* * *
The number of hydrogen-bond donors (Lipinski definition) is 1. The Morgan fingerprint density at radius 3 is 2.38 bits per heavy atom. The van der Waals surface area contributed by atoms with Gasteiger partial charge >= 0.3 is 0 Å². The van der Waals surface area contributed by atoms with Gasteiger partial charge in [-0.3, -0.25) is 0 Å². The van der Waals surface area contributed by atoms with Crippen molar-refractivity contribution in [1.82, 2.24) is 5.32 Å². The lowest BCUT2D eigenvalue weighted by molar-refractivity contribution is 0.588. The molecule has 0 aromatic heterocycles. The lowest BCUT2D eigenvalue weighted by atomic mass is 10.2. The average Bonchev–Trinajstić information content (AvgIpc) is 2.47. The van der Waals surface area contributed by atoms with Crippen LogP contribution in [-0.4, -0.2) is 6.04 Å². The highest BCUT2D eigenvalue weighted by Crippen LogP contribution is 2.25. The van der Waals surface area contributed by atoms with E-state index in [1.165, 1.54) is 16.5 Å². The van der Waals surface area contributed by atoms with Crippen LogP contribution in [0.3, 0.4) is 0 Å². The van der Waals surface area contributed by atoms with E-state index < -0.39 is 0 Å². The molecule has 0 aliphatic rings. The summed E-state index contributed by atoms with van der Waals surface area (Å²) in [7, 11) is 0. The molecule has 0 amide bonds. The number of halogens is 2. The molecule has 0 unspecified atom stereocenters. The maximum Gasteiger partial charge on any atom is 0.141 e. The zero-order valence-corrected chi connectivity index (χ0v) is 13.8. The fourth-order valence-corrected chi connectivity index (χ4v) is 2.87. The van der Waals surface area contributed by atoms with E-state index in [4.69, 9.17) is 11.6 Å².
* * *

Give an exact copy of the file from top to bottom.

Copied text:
The number of hydrogen-bond donors (Lipinski definition) is 1. The Morgan fingerprint density at radius 3 is 2.38 bits per heavy atom. The van der Waals surface area contributed by atoms with Gasteiger partial charge >= 0.3 is 0 Å². The van der Waals surface area contributed by atoms with Gasteiger partial charge in [-0.3, -0.25) is 0 Å². The van der Waals surface area contributed by atoms with Crippen molar-refractivity contribution in [1.82, 2.24) is 5.32 Å². The lowest BCUT2D eigenvalue weighted by molar-refractivity contribution is 0.588. The molecule has 0 aromatic heterocycles. The lowest BCUT2D eigenvalue weighted by atomic mass is 10.2. The average Bonchev–Trinajstić information content (AvgIpc) is 2.47. The van der Waals surface area contributed by atoms with Crippen LogP contribution in [-0.4, -0.2) is 6.04 Å². The highest BCUT2D eigenvalue weighted by Crippen LogP contribution is 2.25. The van der Waals surface area contributed by atoms with E-state index in [1.165, 1.54) is 16.5 Å². The van der Waals surface area contributed by atoms with Crippen LogP contribution in [0.3, 0.4) is 0 Å². The van der Waals surface area contributed by atoms with E-state index < -0.39 is 0 Å². The molecule has 0 aliphatic rings. The summed E-state index contributed by atoms with van der Waals surface area (Å²) in [7, 11) is 0. The molecule has 0 amide bonds. The number of halogens is 2. The molecule has 0 unspecified atom stereocenters. The maximum Gasteiger partial charge on any atom is 0.141 e. The zero-order valence-corrected chi connectivity index (χ0v) is 13.8. The fourth-order valence-corrected chi connectivity index (χ4v) is 2.87. The van der Waals surface area contributed by atoms with E-state index in [4.69, 9.17) is 11.6 Å².